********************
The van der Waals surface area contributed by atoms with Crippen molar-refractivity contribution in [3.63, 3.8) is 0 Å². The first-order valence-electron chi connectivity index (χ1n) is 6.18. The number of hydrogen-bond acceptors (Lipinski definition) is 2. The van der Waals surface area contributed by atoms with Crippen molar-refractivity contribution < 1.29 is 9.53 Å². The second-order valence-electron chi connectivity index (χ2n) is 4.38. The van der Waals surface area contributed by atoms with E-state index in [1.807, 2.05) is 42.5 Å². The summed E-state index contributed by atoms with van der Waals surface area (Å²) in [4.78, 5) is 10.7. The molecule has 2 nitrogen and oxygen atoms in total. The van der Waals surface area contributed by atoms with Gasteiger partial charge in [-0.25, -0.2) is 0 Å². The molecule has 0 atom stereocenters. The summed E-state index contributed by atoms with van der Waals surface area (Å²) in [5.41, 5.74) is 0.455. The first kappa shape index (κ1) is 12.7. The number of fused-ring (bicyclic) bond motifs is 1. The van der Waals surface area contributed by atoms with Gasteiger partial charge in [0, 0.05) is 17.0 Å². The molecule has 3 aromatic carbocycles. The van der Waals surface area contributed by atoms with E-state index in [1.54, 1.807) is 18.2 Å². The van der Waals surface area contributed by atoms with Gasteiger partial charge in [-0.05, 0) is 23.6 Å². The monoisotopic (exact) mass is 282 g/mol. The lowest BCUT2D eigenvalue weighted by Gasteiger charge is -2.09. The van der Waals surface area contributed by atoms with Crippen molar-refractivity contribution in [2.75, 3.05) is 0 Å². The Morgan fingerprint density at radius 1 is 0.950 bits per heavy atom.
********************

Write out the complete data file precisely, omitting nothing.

The van der Waals surface area contributed by atoms with Crippen molar-refractivity contribution in [3.63, 3.8) is 0 Å². The first-order valence-electron chi connectivity index (χ1n) is 6.18. The number of hydrogen-bond acceptors (Lipinski definition) is 2. The van der Waals surface area contributed by atoms with Crippen molar-refractivity contribution < 1.29 is 9.53 Å². The second-order valence-electron chi connectivity index (χ2n) is 4.38. The van der Waals surface area contributed by atoms with E-state index in [1.807, 2.05) is 42.5 Å². The summed E-state index contributed by atoms with van der Waals surface area (Å²) in [4.78, 5) is 10.7. The molecule has 2 nitrogen and oxygen atoms in total. The van der Waals surface area contributed by atoms with Gasteiger partial charge in [-0.25, -0.2) is 0 Å². The molecule has 0 atom stereocenters. The summed E-state index contributed by atoms with van der Waals surface area (Å²) in [5.41, 5.74) is 0.455. The first kappa shape index (κ1) is 12.7. The number of fused-ring (bicyclic) bond motifs is 1. The van der Waals surface area contributed by atoms with Gasteiger partial charge in [0, 0.05) is 17.0 Å². The molecule has 3 aromatic carbocycles. The van der Waals surface area contributed by atoms with E-state index in [1.54, 1.807) is 18.2 Å². The van der Waals surface area contributed by atoms with Gasteiger partial charge in [-0.05, 0) is 23.6 Å². The monoisotopic (exact) mass is 282 g/mol. The lowest BCUT2D eigenvalue weighted by Gasteiger charge is -2.09. The van der Waals surface area contributed by atoms with Crippen molar-refractivity contribution in [2.75, 3.05) is 0 Å². The Morgan fingerprint density at radius 1 is 0.950 bits per heavy atom.